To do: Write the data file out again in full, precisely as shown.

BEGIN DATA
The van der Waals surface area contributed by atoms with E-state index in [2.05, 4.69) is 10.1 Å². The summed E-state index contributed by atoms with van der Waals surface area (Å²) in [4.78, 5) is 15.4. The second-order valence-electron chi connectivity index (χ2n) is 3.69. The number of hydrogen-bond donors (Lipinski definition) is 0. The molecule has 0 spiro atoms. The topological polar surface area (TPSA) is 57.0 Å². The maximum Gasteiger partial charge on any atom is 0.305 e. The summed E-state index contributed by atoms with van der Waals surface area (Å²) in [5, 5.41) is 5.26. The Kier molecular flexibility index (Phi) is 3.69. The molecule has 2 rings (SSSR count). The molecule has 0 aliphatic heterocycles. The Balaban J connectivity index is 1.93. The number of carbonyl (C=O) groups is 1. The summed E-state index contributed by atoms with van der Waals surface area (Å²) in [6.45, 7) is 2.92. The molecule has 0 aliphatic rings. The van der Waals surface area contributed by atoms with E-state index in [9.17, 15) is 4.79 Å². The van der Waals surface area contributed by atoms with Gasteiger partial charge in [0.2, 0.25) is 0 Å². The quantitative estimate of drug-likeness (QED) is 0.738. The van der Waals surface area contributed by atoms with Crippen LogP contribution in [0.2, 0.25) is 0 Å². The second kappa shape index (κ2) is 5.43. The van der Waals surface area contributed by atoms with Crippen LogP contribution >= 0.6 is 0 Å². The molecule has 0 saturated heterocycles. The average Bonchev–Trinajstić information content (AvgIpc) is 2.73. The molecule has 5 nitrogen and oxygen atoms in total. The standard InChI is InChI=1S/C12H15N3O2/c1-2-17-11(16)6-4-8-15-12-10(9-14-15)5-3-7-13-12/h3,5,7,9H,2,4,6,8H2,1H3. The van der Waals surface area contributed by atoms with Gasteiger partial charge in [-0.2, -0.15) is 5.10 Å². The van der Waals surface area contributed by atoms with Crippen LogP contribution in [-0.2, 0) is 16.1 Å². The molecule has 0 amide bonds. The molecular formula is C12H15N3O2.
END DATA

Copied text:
The van der Waals surface area contributed by atoms with E-state index in [2.05, 4.69) is 10.1 Å². The summed E-state index contributed by atoms with van der Waals surface area (Å²) in [4.78, 5) is 15.4. The second-order valence-electron chi connectivity index (χ2n) is 3.69. The number of hydrogen-bond donors (Lipinski definition) is 0. The molecule has 0 spiro atoms. The topological polar surface area (TPSA) is 57.0 Å². The maximum Gasteiger partial charge on any atom is 0.305 e. The summed E-state index contributed by atoms with van der Waals surface area (Å²) in [5, 5.41) is 5.26. The Kier molecular flexibility index (Phi) is 3.69. The molecule has 2 rings (SSSR count). The molecule has 0 aliphatic heterocycles. The Balaban J connectivity index is 1.93. The number of carbonyl (C=O) groups is 1. The summed E-state index contributed by atoms with van der Waals surface area (Å²) in [6.45, 7) is 2.92. The molecule has 0 aliphatic rings. The van der Waals surface area contributed by atoms with E-state index in [9.17, 15) is 4.79 Å². The van der Waals surface area contributed by atoms with Gasteiger partial charge in [0.2, 0.25) is 0 Å². The quantitative estimate of drug-likeness (QED) is 0.738. The van der Waals surface area contributed by atoms with Crippen LogP contribution in [0.2, 0.25) is 0 Å². The second kappa shape index (κ2) is 5.43. The van der Waals surface area contributed by atoms with Crippen LogP contribution >= 0.6 is 0 Å². The molecule has 0 saturated heterocycles. The average Bonchev–Trinajstić information content (AvgIpc) is 2.73. The molecule has 5 nitrogen and oxygen atoms in total. The standard InChI is InChI=1S/C12H15N3O2/c1-2-17-11(16)6-4-8-15-12-10(9-14-15)5-3-7-13-12/h3,5,7,9H,2,4,6,8H2,1H3. The van der Waals surface area contributed by atoms with Gasteiger partial charge in [-0.2, -0.15) is 5.10 Å². The van der Waals surface area contributed by atoms with Crippen LogP contribution in [-0.2, 0) is 16.1 Å². The molecule has 0 amide bonds. The molecular formula is C12H15N3O2.